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By | Shaun Nichols 6th June 2014 00:29

Office, IE and Windows in line for critical fixes from Redmond

Seven bulletins planned in June edition of Patch Tuesday

Microsoft is planning to deliver seven bulletins next week in its scheduled monthly update.

The company has posted its advance notification for the upcoming Patch Tuesday security release, which it said will consist of two critical bulletins and five others rated as important.

According to Microsoft, the critical bulletins will address a pair of remote code execution flaws and will be considered a top deployment priority for Windows, Internet Explorer, Office, and Lync.

The first bulletin addresses critical issues in Internet Explorer, while the second addresses one or more flaws in Microsoft Office and Lync (excluding Lync Server). Microsoft does not post specific details on the vulnerabilities until after the patches have been released.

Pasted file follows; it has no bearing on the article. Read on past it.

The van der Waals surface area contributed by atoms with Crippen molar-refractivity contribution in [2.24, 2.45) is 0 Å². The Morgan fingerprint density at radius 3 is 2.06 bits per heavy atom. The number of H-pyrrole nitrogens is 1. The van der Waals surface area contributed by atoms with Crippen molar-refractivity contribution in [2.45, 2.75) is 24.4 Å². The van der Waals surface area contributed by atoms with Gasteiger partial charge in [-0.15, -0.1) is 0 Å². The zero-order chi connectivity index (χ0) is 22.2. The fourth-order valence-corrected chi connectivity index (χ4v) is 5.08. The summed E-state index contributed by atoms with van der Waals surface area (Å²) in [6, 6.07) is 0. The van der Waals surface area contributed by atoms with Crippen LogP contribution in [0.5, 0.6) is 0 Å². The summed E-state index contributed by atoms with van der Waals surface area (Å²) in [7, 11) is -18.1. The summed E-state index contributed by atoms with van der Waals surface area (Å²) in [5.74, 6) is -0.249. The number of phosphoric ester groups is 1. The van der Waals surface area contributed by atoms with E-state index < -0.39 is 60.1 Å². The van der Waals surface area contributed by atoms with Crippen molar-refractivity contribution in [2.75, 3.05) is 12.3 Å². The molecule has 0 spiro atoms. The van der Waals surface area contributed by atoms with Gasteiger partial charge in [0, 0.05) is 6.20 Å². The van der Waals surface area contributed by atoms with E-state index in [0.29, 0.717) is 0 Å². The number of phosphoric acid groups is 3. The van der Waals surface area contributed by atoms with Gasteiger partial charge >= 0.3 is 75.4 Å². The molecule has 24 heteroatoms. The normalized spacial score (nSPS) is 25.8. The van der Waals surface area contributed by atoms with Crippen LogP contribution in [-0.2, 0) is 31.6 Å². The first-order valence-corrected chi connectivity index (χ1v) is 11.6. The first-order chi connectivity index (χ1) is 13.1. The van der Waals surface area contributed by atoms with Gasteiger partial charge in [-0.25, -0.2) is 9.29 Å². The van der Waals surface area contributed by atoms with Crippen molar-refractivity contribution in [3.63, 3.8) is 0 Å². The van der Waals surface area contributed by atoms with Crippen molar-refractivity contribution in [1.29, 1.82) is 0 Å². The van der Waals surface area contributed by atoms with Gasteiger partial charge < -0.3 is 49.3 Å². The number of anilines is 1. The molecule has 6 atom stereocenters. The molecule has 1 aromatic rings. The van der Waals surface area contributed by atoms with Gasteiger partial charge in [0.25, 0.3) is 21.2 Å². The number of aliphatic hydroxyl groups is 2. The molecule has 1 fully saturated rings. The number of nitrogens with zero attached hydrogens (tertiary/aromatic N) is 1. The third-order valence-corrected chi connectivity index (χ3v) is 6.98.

All currently supported versions of both client-side Windows and Windows Server will receive at least one bulletin rated as critical, although the Internet Explorer bulletin is considered a lower priority on Server systems where the browser is less likely to be accessible to an attacker.

Users and administrators running Windows Vista, 7, 8, 8.1, and Windows RT should consider both bulletins critical fixes and top priorities for testing and deployment. Both patches will require a restart after installation.

The five remaining bulletins will include fixes for one or more remote code execution vulnerabilities in Office, an information disclosure flaw in Windows, information disclosure issues in Lync Server, a denial of service fix for Windows, and what Microsoft described as a "tampering" vulnerability in Windows.

Microsoft said that it will post the June security updates on Tuesday, June 10 at approximately 10:00 PDT (1800 UK). Users who have automatic updates enabled will receive the release directly.

Not listed in the update is Windows XP. Microsoft has ended security update support for that version of the OS, despite it still running on more than a quarter of all PCs.

While users in Germany have come with a registry hack to keep XP systems receiving updates, most users would probably be better served updating their systems and getting the additional security protections of Windows 7. ®

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